opinion bySAMUEL TOLZMANN
“How’s That” is the title of the opening track on EP2, the second release in as many years by London-based solo artist FKA twigs, and in the lyrics that titular question ends, “…feel?” Later on, twigs responds suggestively, “So, so amazing. / I want you in my….” Given how closely R&B is associated with sexuality, it’s noteworthy that throughout the recent resurgence of the genre in indie circles, the entries with the most real staying power have tended to be those that maintain this thematic association: the xx, the Weeknd, and Rhye, to name a few, have put out enduring records while dozens of artists making shadowy, hushed “PBR&B” fade upon impact. The pointedly erotic nature of the genre’s more successful practitioners belies qualities that matter critically: ingenuity, audacity, aesthetic sensitivity, commitment to a sound and awareness of its history. From those opening lyrics on “How’s That,” FKA twigs announces herself as a voice who deserves added to the shortlist of R&B-influenced artists who aren’t so sex-shy. The four songs on the all-too-brief EP2 are a pronounced improvement over twigs’s (already solid) 2012 debut EP, offering incisive commentary on the emotional ramifications of sexuality in the form of intelligent, devastatingly beautiful pop.
FKA twigs – that’s “formerly known as twigs,” after another musician with the same moniker lodged a complaint – makes music that wavers on the line between welcoming and darkly chilling, an intriguingly off-kilter blend that’s hyper-current and yet resembles nobody else’s in particular. Like many of her peers, twigs’s brand of R&B owes nearly as immense a debt to British bass music and revived 1990s trip-hop as it does to Aaliyah and Janet Jackson. Obvious antecedents include Tricky’s Maxinquaye and Massive Attack’s Mezzanine, two British albums that, like this one, merge slinky jazz-derived grooves with cloudy atmospherics that can switch from dreamy to sinister as capriciously as actual English clouds. She’s also touching on more recently developed techniques such as stuttering, wordless vocal samples and predilection for echo and cavernous negative headspace.
What helps EP2 stand out is how dense, lush, and busy these low-key compositions are. twigs has a knack for odd details that flesh out her songs’ simple, repetitive skeletons in unexpected ways: the chorus “How’s That” unfolds over an unlikely pairing of plummeting bass lines and pinging keyboards, while the first third of the massive closer “Ultraviolet” is sustained by warped, wavering vocal loops before the track takes off into more energetic, even radio-friendly territory. All of the production decisions here are bold, effective, and clever, and some are all-out brilliant: “Papi Pacify,” an organ-dusted sex jam, climaxes (ahem) with an intense barrage of clipped strings that’s genuinely dizzying, and the aching Arca-produced highlight “Water Me” spends nearly a third of its runtime creaking and gasping into being before settling finally into the EP’s strangest and subtlest beat, a brittle patter that sounds like it’s perpetually decelerating.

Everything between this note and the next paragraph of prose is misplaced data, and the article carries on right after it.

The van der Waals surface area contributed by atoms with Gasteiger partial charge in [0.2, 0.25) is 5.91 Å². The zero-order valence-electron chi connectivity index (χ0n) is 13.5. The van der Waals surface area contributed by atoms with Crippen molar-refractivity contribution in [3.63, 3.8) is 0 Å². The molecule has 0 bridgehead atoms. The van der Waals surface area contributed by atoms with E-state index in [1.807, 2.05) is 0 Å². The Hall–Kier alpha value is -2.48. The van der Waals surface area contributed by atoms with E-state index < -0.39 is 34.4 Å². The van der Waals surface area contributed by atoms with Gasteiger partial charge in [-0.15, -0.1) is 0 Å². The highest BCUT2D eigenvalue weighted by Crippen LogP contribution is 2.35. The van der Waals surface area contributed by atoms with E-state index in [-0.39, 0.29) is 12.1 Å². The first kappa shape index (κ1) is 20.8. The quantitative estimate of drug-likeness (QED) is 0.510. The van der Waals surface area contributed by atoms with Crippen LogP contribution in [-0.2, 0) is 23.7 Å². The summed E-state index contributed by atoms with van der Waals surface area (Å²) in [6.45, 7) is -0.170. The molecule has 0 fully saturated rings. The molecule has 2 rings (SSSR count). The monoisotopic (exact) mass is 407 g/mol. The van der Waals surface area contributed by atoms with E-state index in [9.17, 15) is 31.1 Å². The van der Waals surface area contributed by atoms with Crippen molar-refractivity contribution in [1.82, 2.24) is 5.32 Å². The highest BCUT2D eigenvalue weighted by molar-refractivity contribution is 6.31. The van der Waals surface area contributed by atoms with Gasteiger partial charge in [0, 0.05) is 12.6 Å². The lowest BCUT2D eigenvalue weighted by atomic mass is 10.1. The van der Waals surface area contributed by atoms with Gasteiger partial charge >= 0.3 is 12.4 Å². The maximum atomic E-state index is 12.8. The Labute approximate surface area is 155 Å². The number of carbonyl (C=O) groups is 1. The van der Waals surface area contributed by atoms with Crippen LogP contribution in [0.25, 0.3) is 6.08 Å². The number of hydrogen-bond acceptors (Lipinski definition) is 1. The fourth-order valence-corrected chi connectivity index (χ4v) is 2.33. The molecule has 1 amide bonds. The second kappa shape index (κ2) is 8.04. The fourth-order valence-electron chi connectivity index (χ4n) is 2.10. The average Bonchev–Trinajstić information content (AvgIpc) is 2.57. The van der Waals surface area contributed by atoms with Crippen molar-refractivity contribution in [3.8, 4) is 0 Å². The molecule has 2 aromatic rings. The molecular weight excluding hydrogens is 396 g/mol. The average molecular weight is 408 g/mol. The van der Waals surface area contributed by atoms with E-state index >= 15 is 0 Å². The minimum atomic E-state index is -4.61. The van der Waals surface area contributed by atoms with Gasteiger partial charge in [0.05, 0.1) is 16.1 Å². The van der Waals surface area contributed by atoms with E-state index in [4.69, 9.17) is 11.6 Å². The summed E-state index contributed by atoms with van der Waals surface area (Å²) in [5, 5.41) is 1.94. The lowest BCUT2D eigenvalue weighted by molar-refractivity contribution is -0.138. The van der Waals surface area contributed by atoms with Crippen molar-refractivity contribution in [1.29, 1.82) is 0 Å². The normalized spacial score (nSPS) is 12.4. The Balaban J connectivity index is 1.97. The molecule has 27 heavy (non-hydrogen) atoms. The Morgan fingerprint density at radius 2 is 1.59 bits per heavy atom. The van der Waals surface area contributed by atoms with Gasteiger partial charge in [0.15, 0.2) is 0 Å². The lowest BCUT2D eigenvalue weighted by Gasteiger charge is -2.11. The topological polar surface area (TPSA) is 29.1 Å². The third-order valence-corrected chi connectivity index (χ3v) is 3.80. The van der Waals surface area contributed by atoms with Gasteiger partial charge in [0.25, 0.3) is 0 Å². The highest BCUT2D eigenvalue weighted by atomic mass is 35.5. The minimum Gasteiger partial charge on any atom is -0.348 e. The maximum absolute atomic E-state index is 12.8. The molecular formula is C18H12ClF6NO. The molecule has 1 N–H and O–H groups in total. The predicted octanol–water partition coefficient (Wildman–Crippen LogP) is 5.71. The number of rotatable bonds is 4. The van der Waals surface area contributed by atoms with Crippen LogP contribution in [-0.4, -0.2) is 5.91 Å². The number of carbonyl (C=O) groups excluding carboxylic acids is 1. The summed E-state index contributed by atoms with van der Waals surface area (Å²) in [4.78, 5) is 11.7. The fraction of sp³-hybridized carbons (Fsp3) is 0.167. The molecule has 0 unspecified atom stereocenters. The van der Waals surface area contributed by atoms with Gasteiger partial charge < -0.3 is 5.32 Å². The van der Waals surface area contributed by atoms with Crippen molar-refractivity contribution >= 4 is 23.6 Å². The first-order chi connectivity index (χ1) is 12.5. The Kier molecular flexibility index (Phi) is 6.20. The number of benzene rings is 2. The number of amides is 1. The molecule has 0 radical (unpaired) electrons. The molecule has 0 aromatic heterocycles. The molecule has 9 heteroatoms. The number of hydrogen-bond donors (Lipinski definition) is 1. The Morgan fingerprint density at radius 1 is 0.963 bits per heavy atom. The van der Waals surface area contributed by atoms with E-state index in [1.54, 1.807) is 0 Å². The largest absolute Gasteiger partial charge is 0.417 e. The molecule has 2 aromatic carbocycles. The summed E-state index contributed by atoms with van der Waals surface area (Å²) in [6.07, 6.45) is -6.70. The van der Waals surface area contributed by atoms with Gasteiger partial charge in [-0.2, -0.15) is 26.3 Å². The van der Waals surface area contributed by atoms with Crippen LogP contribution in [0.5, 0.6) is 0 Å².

These ever-shifting sonics prove an ideal setting for twigs’s ambiguity-steeped lyrics, which veer between sumptuously content and hauntingly abject. The music frequently undercuts tonally positive lyrics, such as the twisted pitch-shifting on “Ultraviolet,” and all four productions bring out new shades and emotions from their evocative but vague, mantra-like lyrics. On “Papi Pacify,” it’s the lyrics themselves that disrupt the mood with sharp left turns like, “Tell me you’re the one that I can call, / Even if you choke.”
“Water Me” is by far the most emotionally direct track here: a stark, disturbing, and fragile, yet gorgeous plea for physical love that revolves around the wrenching concession, “He won’t make love to me now…I guess I’m stuck with me.” Throughout EP2, twigs’s voice is simultaneously rich and airy, and while she applies herself ably to the more appealingly sensual numbers here, it’s “Water Me” that best displays her vocal gifts. The singer has learned well from the examples set by her most talented R&B forebears that less is often more. Her muted, unadorned, and elegantly tuneful take is more effectively heartbreaking than any amount of histrionics, and the result is an amazingly graceful track that easily ranks among the year’s best. That an artist with so few tracks to her name could generate even one song so unforgettable is astounding; that her entire second EP has such a distinctive, cohesive sound that’s considerably more than the sum of its fascinating parts suggests the attention FKA twigs ought to be paid from here on out. [B+]